COVID-19 and myopia

Jana Midelfart Hoff, Anna Midelfart About the authors

The everyday lives of children and adolescents have changed drastically during the COVID-19 pandemic. Can increased use of digital devices affect the risk of developing myopia?

Since March 2020, the COVID-19 pandemic has been triggering alarm bells and restrictions throughout the world. Various measures have been implemented to limit the spread of the virus in the population, and the use of digital aids has rocketed. For children and adolescents, the closure of schools and the introduction of home learning have led to prolonged periods in front of a computer screen. Leisure activities, sports, games and other outdoor activities have been curtailed. Several ophthalmologists are concerned about how such changes will affect the onset and progression of myopia – near-sightedness or short-sightedness – in the population, especially among children and adolescents (1).

A myopia epidemic

The prevalence of myopia globally has seen a dramatic increase in the last 20–30 years, with around 2 620 million cases in 2020 (2). The highest prevalence is found in East Asia (over 50 %), but the rate is also high in Europe, particularly in Western Europe (around 35 %). According to current estimates, myopia will affect more than half of the population in industrialised countries by 2050, increasing to around 65 % in Asia and over 50 % in Europe (2). The prevalence of both mild and high myopia is set to increase. The latter carries an increased risk of developing severe sequelae such as retinal detachment, glaucoma, cataracts and macular degeneration (3).

High myopia carries an increased risk of developing severe sequelae such as retinal detachment, glaucoma, cataracts and macular degeneration

Epidemiological studies in Norway in 1996–97 showed a prevalence of myopia in the general population of around 35 % among 20–25-year-olds and around 30 % among 40–45-year-olds (4). Among university students, however, the rate was over 50 %. Both an increasing prevalence of myopia and measurable biometric changes in the eye were found in the students during the study period (5), as well as a link between myopia and near work (6).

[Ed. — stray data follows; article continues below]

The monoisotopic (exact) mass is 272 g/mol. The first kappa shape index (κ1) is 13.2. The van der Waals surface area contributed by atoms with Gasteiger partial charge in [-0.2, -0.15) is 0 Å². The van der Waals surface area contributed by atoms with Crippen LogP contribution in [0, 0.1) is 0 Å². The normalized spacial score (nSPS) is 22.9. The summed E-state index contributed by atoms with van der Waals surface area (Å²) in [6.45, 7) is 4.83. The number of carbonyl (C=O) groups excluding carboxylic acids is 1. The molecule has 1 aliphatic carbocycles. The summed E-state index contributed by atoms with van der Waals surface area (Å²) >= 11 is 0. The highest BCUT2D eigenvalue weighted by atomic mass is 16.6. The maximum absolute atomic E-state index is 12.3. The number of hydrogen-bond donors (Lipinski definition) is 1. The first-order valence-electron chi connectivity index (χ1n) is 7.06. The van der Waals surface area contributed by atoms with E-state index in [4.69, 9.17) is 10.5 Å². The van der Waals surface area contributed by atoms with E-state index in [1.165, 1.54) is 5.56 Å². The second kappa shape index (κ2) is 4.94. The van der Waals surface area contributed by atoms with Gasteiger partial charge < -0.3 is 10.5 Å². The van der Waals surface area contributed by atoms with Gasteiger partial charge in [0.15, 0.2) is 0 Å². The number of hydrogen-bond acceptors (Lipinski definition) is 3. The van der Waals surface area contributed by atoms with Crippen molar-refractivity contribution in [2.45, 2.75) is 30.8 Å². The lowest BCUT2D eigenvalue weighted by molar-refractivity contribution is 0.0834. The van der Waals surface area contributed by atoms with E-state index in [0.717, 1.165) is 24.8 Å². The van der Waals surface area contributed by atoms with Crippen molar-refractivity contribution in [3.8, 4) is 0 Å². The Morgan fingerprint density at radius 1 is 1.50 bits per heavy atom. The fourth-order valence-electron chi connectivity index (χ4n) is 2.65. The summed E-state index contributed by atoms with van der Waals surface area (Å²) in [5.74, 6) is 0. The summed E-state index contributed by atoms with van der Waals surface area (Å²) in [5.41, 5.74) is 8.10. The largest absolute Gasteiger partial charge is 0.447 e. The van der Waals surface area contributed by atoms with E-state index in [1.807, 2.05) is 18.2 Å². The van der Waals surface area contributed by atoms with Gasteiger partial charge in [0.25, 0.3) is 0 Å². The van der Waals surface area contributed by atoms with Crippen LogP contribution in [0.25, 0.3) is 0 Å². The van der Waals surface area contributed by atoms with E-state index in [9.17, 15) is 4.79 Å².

Send the children outside

Epidemiological studies over the last 50 years have shown that myopia usually develops in childhood and adolescence (7). In addition to genetic factors, exposure to various environmental factors appears to increase the risk of developing myopia. Many studies show a correlation between myopia and near work (6, 7). In children, the incidence of myopia increases sharply after they start school. Time spent on outdoor activities is now highlighted as a crucial factor both for delaying onset and slowing the development of myopia in children (8).

After the pandemic

Lifestyle changes during the COVID-19 pandemic are likely to lead to a growing trend in the use of various digital platforms. Measures should be taken to limit the increasing incidence of myopia among children and adolescents during the pandemic (1).

In some Asian countries with a high prevalence of myopia, such as China, the authorities have already initiated preventive efforts. Chinese guidelines stipulate that digital teaching aids should only be used for 30 % of lesson time and a maximum of 20 minutes for homework, and that screen time for entertainment should be limited to one hour daily (1).

How can it be prevented?

If we are to address the rise in myopia, including what has been termed ‘corona myopia’, healthcare personnel, society and families with children need the proper tools. Based on recommendations by leading myopia researchers (1, 79), we suggest the following four measures:

Time outdoors is time well spent: raise awareness of how spending time outdoors can slow the onset and progression of myopia in children and adolescents.

Digital detox: develop good screen habits, take frequent breaks and limit screen use for entertainment.

Many studies show a correlation between myopia and close-up work. In children, the incidence of myopia increases sharply after they start school

Greater variation in home learning: improving the cooperation between the health and education authorities with a view to introducing a comprehensive plan for home learning is important. Other forms of learning rather than just reading and online work should be adopted, such as cooking, baking, housework, gardening, physical exercise and other activities.

Let the children out: when infection control measures are introduced, greater emphasis must be placed on allowing outdoor activities for children and adolescents. Two to three hours outdoors every day seems to have good health benefits for children and adolescents.


The widespread use of digital platforms during the COVID-19 pandemic appears to increase the risk of children and adolescents developing myopia. Reducing the time spent on near work and in front of a computer screen and increasing the time spent on outdoor activities are vital preventive measures.

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